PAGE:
SCHENECTADY, N.Y. – More than half the nation disapproves of President Obama’s policies to reduce stubbornly high unemployment, a new Associated Press-GfK poll said Friday as Obama refocused his job-creation efforts on a business-friendly vision emphasizing innovation and exports to other countries.

Marking the halfway point in his four-year term, the president used a visit to Schenectady, birthplace of the General Electric Co., to declare that his job is “putting our economy into overdrive” and to announce a restructured presidential advisory board stressing increased employment and greater business opportunities abroad.

“America’s home to inventors and dreamers and builders and creators,” Obama told workers at GE’s 23-acre turbine and generator plant. “You guys are a model of what’s possible.”

Poll numbers showing 53 percent disapproval of the way Obama is handling the economy are actually a bit more favorable than two months ago. But respondents who say they see economic improvement has dropped to just 35 percent from 38 percent in August and 40 percent a year ago.

Lack of hope is greatest with lower-income people and those in the Northeast and the West, signaling potential political trouble spots for Obama’s 2012 re-election campaign.

Obama’s New York visit was the first of many treks during the second half of his term that the president is expected to take to put a more hopeful countenance on the economy amid high unemployment — now at 9.4 percent. Yet, while the White House was eager to highlight economic successes such as General Electric, Obama took pains not to oversell an optimistic view to a skeptical public.

“It’s a great thing that the economy is growing, but it’s not growing fast enough yet to make up for the damage that was done by the recession,” he said.

Overall, 53 percent of Americans approve of how Obama is governing, and that includes a narrow majority of all-important independent voters. The job approval numbers represent a slight uptick from November and come after Obama negotiated with Republicans on a tax package and sought to build bridges with the business community.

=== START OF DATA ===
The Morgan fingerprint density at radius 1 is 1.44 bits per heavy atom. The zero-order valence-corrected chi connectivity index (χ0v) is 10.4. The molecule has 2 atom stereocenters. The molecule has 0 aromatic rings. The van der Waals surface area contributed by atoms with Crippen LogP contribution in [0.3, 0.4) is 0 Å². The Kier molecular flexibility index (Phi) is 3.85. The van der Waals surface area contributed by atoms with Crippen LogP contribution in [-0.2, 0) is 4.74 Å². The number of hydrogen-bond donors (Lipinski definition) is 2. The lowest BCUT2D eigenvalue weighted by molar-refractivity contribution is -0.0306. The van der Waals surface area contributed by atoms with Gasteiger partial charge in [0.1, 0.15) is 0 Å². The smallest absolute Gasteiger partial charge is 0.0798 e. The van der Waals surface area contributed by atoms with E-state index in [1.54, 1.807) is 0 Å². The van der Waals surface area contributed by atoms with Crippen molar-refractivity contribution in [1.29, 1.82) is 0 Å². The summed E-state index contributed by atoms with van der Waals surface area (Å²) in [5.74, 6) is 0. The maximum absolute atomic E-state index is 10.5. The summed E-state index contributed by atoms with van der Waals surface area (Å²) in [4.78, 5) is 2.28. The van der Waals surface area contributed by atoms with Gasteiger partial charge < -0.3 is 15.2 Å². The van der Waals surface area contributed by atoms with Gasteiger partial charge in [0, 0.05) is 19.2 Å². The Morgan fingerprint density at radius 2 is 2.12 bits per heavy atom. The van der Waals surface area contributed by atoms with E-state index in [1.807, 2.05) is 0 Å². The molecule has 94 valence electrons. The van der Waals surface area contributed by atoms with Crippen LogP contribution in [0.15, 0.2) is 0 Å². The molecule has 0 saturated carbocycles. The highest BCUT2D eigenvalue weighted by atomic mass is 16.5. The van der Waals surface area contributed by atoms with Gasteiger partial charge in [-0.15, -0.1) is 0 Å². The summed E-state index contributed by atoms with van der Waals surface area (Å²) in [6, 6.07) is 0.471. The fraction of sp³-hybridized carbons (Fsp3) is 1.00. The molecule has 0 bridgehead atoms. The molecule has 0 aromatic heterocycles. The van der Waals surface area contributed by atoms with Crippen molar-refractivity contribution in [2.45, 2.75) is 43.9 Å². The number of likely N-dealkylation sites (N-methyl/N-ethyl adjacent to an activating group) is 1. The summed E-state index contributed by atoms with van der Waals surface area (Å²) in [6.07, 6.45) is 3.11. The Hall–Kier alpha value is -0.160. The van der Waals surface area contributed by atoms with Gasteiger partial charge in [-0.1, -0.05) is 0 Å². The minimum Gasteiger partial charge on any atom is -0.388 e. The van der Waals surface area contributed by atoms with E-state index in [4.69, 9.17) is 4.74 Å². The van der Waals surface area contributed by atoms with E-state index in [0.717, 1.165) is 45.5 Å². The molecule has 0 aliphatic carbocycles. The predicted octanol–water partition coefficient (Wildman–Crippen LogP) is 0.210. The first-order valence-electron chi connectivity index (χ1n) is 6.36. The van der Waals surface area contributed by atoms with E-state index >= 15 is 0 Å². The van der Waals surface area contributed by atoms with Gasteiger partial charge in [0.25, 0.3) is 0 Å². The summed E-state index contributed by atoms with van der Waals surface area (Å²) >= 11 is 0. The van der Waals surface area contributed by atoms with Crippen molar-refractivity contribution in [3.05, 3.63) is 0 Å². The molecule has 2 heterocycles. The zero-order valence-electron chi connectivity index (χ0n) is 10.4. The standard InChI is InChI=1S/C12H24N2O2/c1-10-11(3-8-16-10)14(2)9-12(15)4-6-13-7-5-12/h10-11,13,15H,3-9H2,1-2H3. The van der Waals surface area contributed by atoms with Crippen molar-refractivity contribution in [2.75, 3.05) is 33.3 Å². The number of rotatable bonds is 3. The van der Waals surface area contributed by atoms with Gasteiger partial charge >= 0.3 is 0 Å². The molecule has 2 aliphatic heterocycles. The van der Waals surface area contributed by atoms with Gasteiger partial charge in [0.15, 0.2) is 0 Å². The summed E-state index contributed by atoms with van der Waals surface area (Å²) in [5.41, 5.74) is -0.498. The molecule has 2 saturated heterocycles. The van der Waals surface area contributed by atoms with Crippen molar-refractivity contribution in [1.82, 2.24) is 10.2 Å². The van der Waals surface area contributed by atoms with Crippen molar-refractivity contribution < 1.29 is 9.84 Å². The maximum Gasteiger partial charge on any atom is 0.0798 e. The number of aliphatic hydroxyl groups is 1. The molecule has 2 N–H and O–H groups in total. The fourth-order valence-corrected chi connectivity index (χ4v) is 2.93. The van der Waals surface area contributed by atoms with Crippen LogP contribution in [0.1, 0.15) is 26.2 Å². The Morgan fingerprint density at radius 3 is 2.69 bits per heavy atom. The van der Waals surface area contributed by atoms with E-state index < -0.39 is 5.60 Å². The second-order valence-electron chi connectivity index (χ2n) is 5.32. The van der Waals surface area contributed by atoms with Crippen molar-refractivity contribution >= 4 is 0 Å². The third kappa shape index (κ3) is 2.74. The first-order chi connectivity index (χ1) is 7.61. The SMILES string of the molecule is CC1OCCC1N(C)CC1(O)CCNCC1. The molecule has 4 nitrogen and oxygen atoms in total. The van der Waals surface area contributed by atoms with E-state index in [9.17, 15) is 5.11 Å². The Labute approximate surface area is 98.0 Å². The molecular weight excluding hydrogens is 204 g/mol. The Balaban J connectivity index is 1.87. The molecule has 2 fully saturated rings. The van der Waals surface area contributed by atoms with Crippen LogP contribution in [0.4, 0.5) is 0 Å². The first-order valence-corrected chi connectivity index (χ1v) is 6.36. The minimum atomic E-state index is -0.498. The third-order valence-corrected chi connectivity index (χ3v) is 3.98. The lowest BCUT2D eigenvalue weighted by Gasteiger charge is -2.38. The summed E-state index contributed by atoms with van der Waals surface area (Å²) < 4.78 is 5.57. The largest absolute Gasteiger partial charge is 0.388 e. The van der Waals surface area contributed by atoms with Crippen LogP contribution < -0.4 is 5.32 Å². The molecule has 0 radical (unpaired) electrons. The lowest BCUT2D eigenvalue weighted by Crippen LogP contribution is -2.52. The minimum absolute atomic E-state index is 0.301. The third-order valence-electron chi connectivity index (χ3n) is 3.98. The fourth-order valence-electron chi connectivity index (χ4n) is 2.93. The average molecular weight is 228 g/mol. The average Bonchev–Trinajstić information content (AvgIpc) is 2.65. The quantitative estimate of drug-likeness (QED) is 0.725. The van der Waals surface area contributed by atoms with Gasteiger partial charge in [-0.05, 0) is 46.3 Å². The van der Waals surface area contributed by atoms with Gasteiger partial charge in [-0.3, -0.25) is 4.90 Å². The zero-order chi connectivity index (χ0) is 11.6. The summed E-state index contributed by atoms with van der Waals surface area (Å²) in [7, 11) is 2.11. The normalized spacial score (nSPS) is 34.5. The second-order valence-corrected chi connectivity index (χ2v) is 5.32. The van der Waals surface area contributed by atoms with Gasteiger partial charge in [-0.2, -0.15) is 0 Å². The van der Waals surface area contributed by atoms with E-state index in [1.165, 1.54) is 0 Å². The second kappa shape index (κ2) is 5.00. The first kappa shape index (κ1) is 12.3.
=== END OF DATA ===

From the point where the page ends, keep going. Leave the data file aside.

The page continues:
Displaying stepped-up outreach, Obama on Friday named GE’s chief executive, Jeffrey Immelt, as the head of a Council on Jobs and Competitiveness. The panel replaces Obama’s Economic Recovery Advisory Board, which had been chaired by former Federal Reserve Chairman Paul Volcker. Obama announced late Thursday that Volcker, as expected, was ending his tenure on the panel.

Immelt has been an advocate of alternative forms of energy, and the GE facility Obama visited, the company’s largest energy plant, is the future site of GE’s advanced battery manufacturing program. New battery technology has become something of an Obama pet project as a symbol of innovation, clean energy and job creation

The Chamber of Commerce approved of Immelt’s appointment, calling it a “promising step” toward creating jobs and enhancing U.S. competitiveness. But the Alliance for American Manufacturing, which brings together manufacturers and the United Steelworkers union, dismissed Immelt as “an outsourcing CEO” whose appointment would “alienate working-class voters.”